Absolute Pitch Recognition, Interval Discernment, Synesthesia
When I was young, I’d often paint while listening to music. I remember enjoying opportunities when I didn’t have an image in mind, just colors to swirl about on a canvas.
Sometime around the age of 15, I recall having the realization that I’d pick certain music to listen to, given my mood, and even without labeling, I could easily associate a painting with a certain album or song, or melodic sequence. At the time, I think just assumed my ability to correlate was due to my having created the swirls of color and simply remembering what I was listening to while doing so. However, I came across those paintings years later, and after laying them all out, noticed a pattern emerging. I decided to set them out in groupings by color (dominant color, sequence of color, or whatever else stuck out to me as a consistency). I was curious why there seemed to be such obvious common threads and so decided, as I’d written on some of them what music had inspired them, to find that music once again and study the canvases while listening.
Half way through the second song and I realized what had been happening, all those years ago-I was painting based on a synesthetic color perception of the tones. This awareness inspired a journey of research that culminated in not only a solid understanding of what was going on in my own head, but an awareness of what others experience as well.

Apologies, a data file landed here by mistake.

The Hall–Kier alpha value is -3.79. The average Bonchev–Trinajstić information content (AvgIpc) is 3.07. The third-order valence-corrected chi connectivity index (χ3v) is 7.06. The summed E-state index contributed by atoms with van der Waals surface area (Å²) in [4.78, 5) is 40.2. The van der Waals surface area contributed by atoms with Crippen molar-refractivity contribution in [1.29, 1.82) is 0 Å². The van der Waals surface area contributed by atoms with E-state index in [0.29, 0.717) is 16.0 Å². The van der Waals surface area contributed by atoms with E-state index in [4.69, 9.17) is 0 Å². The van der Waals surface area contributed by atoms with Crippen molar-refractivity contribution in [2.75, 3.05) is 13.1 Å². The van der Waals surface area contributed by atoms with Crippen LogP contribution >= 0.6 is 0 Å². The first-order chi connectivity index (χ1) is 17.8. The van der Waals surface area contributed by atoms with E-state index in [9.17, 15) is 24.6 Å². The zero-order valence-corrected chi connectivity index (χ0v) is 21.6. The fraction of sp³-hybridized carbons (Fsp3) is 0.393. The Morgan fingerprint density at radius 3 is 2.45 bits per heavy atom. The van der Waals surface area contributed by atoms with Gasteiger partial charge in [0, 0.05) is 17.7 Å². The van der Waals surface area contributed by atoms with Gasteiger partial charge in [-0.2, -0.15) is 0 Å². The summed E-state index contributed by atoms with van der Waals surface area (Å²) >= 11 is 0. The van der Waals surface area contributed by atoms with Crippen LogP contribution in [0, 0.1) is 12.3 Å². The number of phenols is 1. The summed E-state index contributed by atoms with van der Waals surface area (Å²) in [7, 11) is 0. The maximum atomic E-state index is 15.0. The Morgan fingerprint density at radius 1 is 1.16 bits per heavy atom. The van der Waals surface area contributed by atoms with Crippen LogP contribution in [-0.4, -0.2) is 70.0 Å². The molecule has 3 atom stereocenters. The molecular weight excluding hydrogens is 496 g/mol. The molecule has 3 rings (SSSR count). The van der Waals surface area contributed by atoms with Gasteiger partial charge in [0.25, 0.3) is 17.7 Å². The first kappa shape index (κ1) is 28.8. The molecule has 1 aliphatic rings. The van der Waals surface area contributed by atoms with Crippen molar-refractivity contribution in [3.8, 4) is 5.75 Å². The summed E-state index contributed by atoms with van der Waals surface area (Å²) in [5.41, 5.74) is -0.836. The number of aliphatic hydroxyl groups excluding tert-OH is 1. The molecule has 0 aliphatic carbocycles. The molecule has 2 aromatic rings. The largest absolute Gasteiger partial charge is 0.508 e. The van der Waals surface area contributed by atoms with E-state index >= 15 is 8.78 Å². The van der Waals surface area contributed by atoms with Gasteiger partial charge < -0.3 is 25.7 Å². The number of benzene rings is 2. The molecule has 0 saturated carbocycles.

When I met my partner, I discovered that while I could easily match pitch either vocally or with an instrument, with little effort seeking, he could not only match it without seeking, he could identify the note without any point of reference, and he could produce the pitch vocally, with excellent accuracy and no reference pitch. I was absolutely intrigued, and had much to learn!
Turns out, absolute pitch is hereditary. We’ve seen it in our older kids, and now our littlest (3 years) is developing her special memory space for sound and pitch.
Synesthesia and Absolute Pitch: Connected?
[ ] People who have “absolute pitch” can identify notes immediately without relying on a reference tone. Intensive research is being conducted into the neuronal basis of this extraordinary ability at the University of Zurich’s Department of Neuropsychology. The researchers have now detected a close functional link between the auditory cortex in the brain and the frontal lobe in these extraordinary people — a discovery that is not only important in theory, but also in practice.